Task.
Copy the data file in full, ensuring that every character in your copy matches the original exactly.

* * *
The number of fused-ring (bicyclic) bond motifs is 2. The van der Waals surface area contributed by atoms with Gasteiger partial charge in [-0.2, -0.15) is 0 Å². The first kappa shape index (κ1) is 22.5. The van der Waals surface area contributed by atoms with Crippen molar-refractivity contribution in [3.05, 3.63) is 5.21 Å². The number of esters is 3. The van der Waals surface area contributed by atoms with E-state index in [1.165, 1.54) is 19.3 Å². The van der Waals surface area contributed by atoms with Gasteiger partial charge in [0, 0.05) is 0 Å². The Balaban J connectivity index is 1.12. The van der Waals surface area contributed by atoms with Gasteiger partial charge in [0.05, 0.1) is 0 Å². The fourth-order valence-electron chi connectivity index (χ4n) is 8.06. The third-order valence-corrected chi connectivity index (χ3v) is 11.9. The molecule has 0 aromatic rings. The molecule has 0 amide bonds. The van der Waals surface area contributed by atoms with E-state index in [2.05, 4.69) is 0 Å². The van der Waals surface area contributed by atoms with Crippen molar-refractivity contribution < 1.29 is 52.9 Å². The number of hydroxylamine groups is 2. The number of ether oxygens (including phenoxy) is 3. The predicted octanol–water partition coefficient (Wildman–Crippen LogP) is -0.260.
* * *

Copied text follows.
The number of fused-ring (bicyclic) bond motifs is 2. The van der Waals surface area contributed by atoms with Gasteiger partial charge in [-0.2, -0.15) is 0 Å². The first kappa shape index (κ1) is 22.5. The van der Waals surface area contributed by atoms with Crippen molar-refractivity contribution in [3.05, 3.63) is 5.21 Å². The number of esters is 3. The van der Waals surface area contributed by atoms with E-state index in [1.165, 1.54) is 19.3 Å². The van der Waals surface area contributed by atoms with Gasteiger partial charge in [0, 0.05) is 0 Å². The Balaban J connectivity index is 1.12. The van der Waals surface area contributed by atoms with Gasteiger partial charge in [0.05, 0.1) is 0 Å². The fourth-order valence-electron chi connectivity index (χ4n) is 8.06. The third-order valence-corrected chi connectivity index (χ3v) is 11.9. The molecule has 0 aromatic rings. The molecule has 0 amide bonds. The van der Waals surface area contributed by atoms with E-state index in [2.05, 4.69) is 0 Å². The van der Waals surface area contributed by atoms with Crippen molar-refractivity contribution < 1.29 is 52.9 Å². The number of hydroxylamine groups is 2. The number of ether oxygens (including phenoxy) is 3. The predicted octanol–water partition coefficient (Wildman–Crippen LogP) is -0.260.